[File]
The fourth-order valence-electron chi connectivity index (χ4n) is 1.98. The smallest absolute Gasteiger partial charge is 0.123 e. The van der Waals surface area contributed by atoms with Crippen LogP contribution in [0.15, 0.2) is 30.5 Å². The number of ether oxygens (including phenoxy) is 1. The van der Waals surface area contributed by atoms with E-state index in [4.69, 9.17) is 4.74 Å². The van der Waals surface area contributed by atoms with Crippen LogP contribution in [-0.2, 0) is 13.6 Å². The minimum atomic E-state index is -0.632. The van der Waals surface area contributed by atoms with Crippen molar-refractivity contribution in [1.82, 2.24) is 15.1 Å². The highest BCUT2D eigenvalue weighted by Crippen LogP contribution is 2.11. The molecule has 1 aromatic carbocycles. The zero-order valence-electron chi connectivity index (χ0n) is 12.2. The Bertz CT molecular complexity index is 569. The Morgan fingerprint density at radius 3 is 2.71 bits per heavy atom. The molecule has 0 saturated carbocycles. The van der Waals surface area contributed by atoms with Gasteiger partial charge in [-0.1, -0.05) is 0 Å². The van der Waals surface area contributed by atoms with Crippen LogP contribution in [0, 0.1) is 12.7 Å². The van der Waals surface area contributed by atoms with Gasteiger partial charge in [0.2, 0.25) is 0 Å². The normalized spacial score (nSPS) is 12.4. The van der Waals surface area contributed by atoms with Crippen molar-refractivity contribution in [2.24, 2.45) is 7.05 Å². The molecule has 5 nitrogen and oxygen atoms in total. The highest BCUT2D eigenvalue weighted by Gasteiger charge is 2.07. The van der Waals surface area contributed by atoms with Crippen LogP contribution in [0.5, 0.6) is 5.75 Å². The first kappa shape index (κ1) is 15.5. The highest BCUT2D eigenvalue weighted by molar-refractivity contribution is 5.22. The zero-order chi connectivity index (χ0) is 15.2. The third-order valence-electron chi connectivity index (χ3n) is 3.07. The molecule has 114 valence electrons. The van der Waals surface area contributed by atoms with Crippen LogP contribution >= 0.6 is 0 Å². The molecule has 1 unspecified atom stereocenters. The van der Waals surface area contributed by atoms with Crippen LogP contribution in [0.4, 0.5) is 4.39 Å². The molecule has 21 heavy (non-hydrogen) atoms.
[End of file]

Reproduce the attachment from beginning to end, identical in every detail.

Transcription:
The fourth-order valence-electron chi connectivity index (χ4n) is 1.98. The smallest absolute Gasteiger partial charge is 0.123 e. The van der Waals surface area contributed by atoms with Crippen LogP contribution in [0.15, 0.2) is 30.5 Å². The number of ether oxygens (including phenoxy) is 1. The van der Waals surface area contributed by atoms with E-state index in [4.69, 9.17) is 4.74 Å². The van der Waals surface area contributed by atoms with Crippen LogP contribution in [-0.2, 0) is 13.6 Å². The minimum atomic E-state index is -0.632. The van der Waals surface area contributed by atoms with Crippen molar-refractivity contribution in [1.82, 2.24) is 15.1 Å². The highest BCUT2D eigenvalue weighted by Crippen LogP contribution is 2.11. The molecule has 1 aromatic carbocycles. The zero-order valence-electron chi connectivity index (χ0n) is 12.2. The Bertz CT molecular complexity index is 569. The Morgan fingerprint density at radius 3 is 2.71 bits per heavy atom. The molecule has 0 saturated carbocycles. The van der Waals surface area contributed by atoms with Gasteiger partial charge in [-0.1, -0.05) is 0 Å². The van der Waals surface area contributed by atoms with Crippen LogP contribution in [0, 0.1) is 12.7 Å². The van der Waals surface area contributed by atoms with Gasteiger partial charge in [0.2, 0.25) is 0 Å². The normalized spacial score (nSPS) is 12.4. The van der Waals surface area contributed by atoms with Crippen molar-refractivity contribution in [2.24, 2.45) is 7.05 Å². The molecule has 5 nitrogen and oxygen atoms in total. The highest BCUT2D eigenvalue weighted by Gasteiger charge is 2.07. The van der Waals surface area contributed by atoms with Crippen LogP contribution in [0.5, 0.6) is 5.75 Å². The first kappa shape index (κ1) is 15.5. The highest BCUT2D eigenvalue weighted by molar-refractivity contribution is 5.22. The zero-order chi connectivity index (χ0) is 15.2. The third-order valence-electron chi connectivity index (χ3n) is 3.07. The molecule has 114 valence electrons. The van der Waals surface area contributed by atoms with Crippen LogP contribution >= 0.6 is 0 Å². The molecule has 1 unspecified atom stereocenters. The van der Waals surface area contributed by atoms with Crippen LogP contribution in [0.4, 0.5) is 4.39 Å². The molecule has 21 heavy (non-hydrogen) atoms.